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House passes $95.3 billion aid package for Ukraine, Israel, Taiwan

John M. Donnelly and David Lerman, CQ-Roll Call on

Published in News & Features

Democrats waved Ukrainian flags in the chamber as the vote took place and erupted with applause on passage, drawing a scolding from the chair for not maintaining decorum.

Israel, Gaza aid debate

Under the rule for floor debate, there were no amendments allowed on the Israel aid bill.

A few critics came to the floor to discuss it however, such as Rep. Andrew Clyde, R-Ga., who took issue with the nearly $9.2 billion in humanitarian aid that he said would be delivered to Palestinians in Gaza.

“Why would we knowingly be sending money into the hands of Hamas in any bill?” Clyde said during debate.

Rep. Brad Sherman, D-Calif., a member of the Foreign Affairs Committee, countered that he received information from the Biden administration on its intent for that piece of the package, which is not specified in the text of the bill. The administration told Sherman that in addition to aiding Gazans, the money would also be distributed to assist with humanitarian crises in Haiti, Sudan, Ethiopia, Congo, Armenia and Myanmar.

“This bill will save hundreds of thousands, I believe millions of lives,” Sherman said.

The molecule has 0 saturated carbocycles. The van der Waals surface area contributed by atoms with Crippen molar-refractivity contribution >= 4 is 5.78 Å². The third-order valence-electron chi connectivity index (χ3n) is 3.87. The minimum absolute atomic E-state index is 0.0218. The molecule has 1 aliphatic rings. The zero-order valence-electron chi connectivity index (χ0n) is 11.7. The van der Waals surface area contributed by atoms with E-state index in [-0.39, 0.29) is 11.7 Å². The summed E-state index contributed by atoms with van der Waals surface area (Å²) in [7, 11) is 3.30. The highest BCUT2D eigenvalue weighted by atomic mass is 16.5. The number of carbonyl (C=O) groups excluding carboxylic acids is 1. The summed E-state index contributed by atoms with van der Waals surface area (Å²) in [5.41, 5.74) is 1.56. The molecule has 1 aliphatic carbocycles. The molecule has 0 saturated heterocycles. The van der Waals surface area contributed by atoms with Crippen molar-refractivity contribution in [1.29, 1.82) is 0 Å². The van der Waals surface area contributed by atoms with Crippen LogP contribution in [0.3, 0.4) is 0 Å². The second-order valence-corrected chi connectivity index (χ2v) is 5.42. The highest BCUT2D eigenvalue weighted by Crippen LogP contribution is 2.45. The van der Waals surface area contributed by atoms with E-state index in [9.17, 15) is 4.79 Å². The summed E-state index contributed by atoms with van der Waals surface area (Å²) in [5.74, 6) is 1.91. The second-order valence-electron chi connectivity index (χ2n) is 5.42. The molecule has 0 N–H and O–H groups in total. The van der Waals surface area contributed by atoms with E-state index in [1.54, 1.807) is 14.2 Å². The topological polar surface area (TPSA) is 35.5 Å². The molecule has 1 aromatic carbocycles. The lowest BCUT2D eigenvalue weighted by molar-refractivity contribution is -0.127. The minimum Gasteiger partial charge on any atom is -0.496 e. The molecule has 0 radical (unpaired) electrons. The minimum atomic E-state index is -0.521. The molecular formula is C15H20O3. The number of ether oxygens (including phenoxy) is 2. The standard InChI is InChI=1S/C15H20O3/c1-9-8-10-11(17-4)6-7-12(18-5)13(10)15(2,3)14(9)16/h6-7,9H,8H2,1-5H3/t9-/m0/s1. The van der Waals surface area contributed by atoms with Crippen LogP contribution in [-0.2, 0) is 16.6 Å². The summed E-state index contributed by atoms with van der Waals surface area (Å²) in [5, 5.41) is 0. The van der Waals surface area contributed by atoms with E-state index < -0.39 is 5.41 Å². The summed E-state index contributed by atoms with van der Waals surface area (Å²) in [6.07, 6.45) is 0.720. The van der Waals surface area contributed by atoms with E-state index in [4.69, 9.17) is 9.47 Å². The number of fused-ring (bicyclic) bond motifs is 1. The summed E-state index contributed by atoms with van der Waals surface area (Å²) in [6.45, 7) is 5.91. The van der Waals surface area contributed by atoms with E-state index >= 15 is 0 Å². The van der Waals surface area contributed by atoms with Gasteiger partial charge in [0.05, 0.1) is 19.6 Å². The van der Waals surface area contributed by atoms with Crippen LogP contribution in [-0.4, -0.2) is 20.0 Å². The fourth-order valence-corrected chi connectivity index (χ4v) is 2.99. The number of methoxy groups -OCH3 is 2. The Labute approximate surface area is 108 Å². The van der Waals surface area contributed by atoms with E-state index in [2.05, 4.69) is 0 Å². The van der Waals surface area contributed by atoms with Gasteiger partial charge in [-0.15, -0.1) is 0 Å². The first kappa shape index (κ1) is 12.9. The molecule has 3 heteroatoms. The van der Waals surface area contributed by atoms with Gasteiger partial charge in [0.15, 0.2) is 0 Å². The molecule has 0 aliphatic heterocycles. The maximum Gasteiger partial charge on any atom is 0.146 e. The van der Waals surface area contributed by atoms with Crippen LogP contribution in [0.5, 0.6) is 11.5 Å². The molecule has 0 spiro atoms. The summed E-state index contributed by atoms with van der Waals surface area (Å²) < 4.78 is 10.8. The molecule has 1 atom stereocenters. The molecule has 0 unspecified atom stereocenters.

The Israel package includes nearly $10 billion for developing or producing U.S. or Israeli-made weapons, including anti-missile and anti-rocket systems, as well as billions of dollars more to replenish U.S. stocks that have been drawn down to help Israel and to bankroll U.S. military operations in the region.

 

On the left, Rep. Mark Pocan, D-Wis., expressed concern over Israel’s conduct of the war under the Netanyahu government. “If he’s not listening to us on matters of international security, how can he be trusted with more offensive weapons?” Pocan said.

On final passage of the Israel-focused bill, 37 Democrats and 21 Republicans opposed it.

The $8.1 billion Indo-Pacific bill, meanwhile, would include nearly $4 billion in security assistance to Taiwan and other regional allies, along with $1.9 billion to replenish U.S. stocks that have been reduced to help Asian allies, plus $3.3 billion for submarine infrastructure and more. One amendment adopted during debate would express support for ensuring security assistance in the bill gets to the Philippines.

On the separate miscellaneous package of sanctions and other related measures, two amendments were adopted.

One amendment, by Carlos Gimenez, R-Fla., adopted by voice vote, would mandate new details in the Pentagon’s annual report on China’s military power.

The other is from Rep. Zach Nunn, R-Iowa, who faces a potentially tight reelection battle this fall. Nunn’s amendment would require the Treasury Department to provide Congress information about the wealth of government officials and others in Iran who are under U.S. sanctions. The vote was 249-167 on the amendment from Nunn, whose race Inside Elections with Nathan L. Gonzales rates Tilt Republican.


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